November 30, 2022
Ithaca, NY | 49°F


Raising awareness of campus shootings

When I first heard about the shooting at Oikos University earlier this month that killed seven students, it stood out to me as one of the most devastating killing sprees on a college campus since the Virginia Tech incident in 2007.

Out of the school shootings that have made headlines the past few years Oikos was one of the more obscure schools — a private Christian instituiton outside of Oakland, Calif., that offers master’s and bachelor’s degree programs prominently in theology and music.

But much like both the massacres at Virginia Tech that were five years apart and the shooting that killed five Northern Illinois University students in February 2008, the motive of revenge was on the shooter’s mind. Former Oikos University nursing student One L. Goh was reportedly looking to avenge remarks made toward his poor english when he searched the campus for a female administrator and open fired on students lined up against a classroom wall.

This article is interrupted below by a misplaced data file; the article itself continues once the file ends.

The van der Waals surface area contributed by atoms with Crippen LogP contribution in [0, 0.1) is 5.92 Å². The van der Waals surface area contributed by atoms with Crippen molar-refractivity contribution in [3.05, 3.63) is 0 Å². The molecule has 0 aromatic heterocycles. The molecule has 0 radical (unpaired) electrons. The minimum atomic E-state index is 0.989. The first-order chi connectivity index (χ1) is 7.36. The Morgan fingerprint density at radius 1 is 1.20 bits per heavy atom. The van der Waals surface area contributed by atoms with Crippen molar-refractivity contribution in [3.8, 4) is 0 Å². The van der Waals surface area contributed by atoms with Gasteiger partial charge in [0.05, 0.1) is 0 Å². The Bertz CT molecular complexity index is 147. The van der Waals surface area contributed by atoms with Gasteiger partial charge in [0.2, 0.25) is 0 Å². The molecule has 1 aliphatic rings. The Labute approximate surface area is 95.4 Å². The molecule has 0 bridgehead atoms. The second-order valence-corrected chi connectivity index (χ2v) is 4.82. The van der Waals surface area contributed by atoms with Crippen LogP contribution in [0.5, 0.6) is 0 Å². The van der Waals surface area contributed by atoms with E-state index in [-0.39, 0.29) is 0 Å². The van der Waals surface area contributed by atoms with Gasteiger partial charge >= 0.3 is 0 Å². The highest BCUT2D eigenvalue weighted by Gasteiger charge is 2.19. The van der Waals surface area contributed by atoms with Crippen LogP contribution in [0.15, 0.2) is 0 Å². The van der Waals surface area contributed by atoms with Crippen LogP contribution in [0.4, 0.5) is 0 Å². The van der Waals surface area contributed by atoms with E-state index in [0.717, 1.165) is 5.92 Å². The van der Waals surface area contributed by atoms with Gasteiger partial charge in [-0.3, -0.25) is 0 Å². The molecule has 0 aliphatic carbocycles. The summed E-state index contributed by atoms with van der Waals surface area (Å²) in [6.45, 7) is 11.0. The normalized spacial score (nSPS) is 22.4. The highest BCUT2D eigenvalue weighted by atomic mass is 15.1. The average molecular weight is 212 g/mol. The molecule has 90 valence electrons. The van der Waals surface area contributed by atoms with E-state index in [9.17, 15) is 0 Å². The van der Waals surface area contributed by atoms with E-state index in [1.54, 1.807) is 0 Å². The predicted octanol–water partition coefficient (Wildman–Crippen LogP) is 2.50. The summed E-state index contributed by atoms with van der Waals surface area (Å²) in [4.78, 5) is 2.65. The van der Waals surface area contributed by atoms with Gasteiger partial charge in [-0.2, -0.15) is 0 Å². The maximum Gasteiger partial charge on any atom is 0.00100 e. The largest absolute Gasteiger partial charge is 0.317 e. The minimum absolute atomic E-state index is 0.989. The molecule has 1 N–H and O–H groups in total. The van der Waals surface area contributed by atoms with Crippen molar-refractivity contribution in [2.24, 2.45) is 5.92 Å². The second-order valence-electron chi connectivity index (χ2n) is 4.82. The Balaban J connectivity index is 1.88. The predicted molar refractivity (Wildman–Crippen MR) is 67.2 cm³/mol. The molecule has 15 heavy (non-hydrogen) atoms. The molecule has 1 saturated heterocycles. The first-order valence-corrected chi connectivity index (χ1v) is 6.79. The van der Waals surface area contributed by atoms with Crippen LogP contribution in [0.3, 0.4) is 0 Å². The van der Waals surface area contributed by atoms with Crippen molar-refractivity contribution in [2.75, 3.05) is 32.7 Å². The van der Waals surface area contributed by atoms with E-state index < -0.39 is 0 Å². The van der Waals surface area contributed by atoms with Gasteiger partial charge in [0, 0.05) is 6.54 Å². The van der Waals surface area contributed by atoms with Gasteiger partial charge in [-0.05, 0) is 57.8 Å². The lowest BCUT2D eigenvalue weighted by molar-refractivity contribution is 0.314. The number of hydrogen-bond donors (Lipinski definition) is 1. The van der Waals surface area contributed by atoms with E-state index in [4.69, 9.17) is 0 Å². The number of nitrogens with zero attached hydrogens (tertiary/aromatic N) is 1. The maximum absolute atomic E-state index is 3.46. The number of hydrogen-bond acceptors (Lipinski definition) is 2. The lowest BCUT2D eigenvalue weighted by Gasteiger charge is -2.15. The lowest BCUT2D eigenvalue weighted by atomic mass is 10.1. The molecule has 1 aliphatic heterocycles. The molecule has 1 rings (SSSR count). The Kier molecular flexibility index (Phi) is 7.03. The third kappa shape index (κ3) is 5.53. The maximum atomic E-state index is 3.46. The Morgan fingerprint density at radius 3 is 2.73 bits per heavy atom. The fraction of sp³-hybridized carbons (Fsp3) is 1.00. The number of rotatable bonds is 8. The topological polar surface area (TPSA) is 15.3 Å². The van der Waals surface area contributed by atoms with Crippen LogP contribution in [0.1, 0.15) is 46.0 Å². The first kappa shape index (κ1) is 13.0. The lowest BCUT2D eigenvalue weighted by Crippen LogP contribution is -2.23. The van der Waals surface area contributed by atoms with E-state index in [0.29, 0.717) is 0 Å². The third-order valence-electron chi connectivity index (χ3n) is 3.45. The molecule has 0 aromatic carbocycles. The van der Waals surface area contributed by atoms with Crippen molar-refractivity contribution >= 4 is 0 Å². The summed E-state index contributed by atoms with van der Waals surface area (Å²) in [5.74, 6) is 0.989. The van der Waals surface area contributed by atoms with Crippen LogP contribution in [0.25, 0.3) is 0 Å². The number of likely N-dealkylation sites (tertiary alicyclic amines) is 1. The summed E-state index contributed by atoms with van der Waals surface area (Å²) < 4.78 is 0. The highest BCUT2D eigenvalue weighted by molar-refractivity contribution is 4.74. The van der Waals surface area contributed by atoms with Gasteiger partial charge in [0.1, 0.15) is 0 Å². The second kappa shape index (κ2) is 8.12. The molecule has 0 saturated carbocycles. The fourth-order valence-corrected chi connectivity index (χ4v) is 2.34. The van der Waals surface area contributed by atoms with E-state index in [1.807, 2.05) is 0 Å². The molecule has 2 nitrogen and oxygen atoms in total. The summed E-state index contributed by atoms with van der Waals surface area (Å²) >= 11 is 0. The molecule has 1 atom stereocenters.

As the prevalence of these shootings on college campuses continue, organizations have been finding creative ways to spread awareness of the role gun control laws in these states play in the shootings. The organization React to Film has screened a documentary entitled Living for 32, which chronicles the life of former Virginia Tech student turned activist Colin Goddard. I viewed it last week here at Ithaca College, and it will be screened at other institutions such as Tulane University and Yale University later this month.

While the film is an excellent indicator of how Goddard was able to overcome the prognosis that he would never walk again after being shot four times, the ease at which the shooter was able to access weapons in the first place amazed me. The footage that shows how the guns were purchased without proper paperwork, registration or dentification is truly horrifying and displays the roots of the issue. It will be up to state and federal lawmakers to make sure these weapons don’t end up in the wrong hands, not only for the sake of universities across the country, but all educational institutions.


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